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by Laura A. Belmonte

  • ISBN: 0812221192
  • Category: Politics
  • Author: Laura A. Belmonte
  • Subcategory: Politics & Government
  • Other formats: mobi doc lrf txt
  • Language: English
  • Publisher: University of Pennsylvania Press (August 3, 2010)
  • Pages: 272 pages
  • FB2 size: 1196 kb
  • EPUB size: 1111 kb
  • Rating: 4.2
  • Votes: 395
Download Selling the American Way: U.S. Propaganda and the Cold War fb2

Professor Belmonte's book interview ran here as cover feature on April 14, 2009.

Laura A. Belmonte is Associate Professor of History at Oklahoma State University. Professor Belmonte's book interview ran here as cover feature on April 14, 2009.

Selling the American Way . Propaganda and the Cold War. Laura A. Belmonte. 272 pages 6 x 9 10 illus. Belmonte has produced an invaluable contribution that should be examined by everyone interested in understanding public diplomacy and in building an effective public diplomacy campaign. In 1955, the United States Information Agency published a lavishly illustrated booklet called My America.

Selling the American Way book. Goodreads helps you keep track of books you want to read. Start by marking Selling the American Way: . Propaganda and the Cold War as Want to Read: Want to Read saving. Propaganda and the Cold War as Want to Read: Want to Read savin. ant to Read.

The book's first main goal is to explore how American information strategists developed a. .

The book's first main goal is to explore how American information strategists developed a basic conception of America and then consider how this conception often clashed with the cultural and social realities of the late 1940s and 50. Belmonte's work offers an excellent analysis of the intersection between information and propaganda programs with . cultural diplomacy during the Cold War. Readers will note a few weaknesses, however.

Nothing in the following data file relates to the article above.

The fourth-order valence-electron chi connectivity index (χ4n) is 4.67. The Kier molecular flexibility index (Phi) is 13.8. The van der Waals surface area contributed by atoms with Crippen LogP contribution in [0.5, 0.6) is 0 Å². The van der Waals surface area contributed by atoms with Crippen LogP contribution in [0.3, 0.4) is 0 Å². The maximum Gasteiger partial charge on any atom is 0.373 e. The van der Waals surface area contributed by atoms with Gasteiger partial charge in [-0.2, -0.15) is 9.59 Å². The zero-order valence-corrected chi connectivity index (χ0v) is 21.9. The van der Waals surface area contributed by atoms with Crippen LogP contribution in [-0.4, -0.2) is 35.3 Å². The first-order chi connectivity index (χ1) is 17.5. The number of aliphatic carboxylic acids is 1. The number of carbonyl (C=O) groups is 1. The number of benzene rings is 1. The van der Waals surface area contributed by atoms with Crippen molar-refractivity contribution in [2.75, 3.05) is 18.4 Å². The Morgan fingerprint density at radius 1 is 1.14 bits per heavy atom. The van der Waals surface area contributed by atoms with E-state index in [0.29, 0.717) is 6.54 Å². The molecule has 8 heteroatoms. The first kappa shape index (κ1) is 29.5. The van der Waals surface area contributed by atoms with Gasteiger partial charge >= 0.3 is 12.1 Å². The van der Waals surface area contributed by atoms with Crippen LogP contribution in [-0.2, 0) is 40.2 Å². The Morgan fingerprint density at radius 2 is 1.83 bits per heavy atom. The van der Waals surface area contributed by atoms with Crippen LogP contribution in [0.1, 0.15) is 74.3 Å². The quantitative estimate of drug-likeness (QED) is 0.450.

Selling the American Way" examines the context, content, and reception of . 2008 272 pages 6 x 9 10 illus. information experts defined the national interest not only in geopolitical, economic, and military terms. Through radio shows, films, and publications, they also propagated a carefully constructed cultural narrative of freedom, progress, and abundance as a means of protecting national security.

Selling the American Way examines the context, content, and reception of . As world war II ended, . policymakers relished their nation’s new predominant status.

Published by: University of Pennsylvania Press. Selling the American Way examines the context, content, and reception of .

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Request PDF On Jun 1, 2009, Gregory Mitrovich and others published Selling the American Way: . Russian emigre literature was more an arm of the Cold War than a literary venture in its own right. The sound of a superpower: Musical Americanism and the cold war. January 2018. Classical composers seeking to create an American sound enjoyed unprecedented success during the 1930s and 1940s.

Selling the American Way documents how . Though hyperbolic, My America was, as Laura A. Belmonte shows, merely one of hundreds of pamphlets from this era written and distributed in an organized attempt to forge a collective defense of the "American way of life.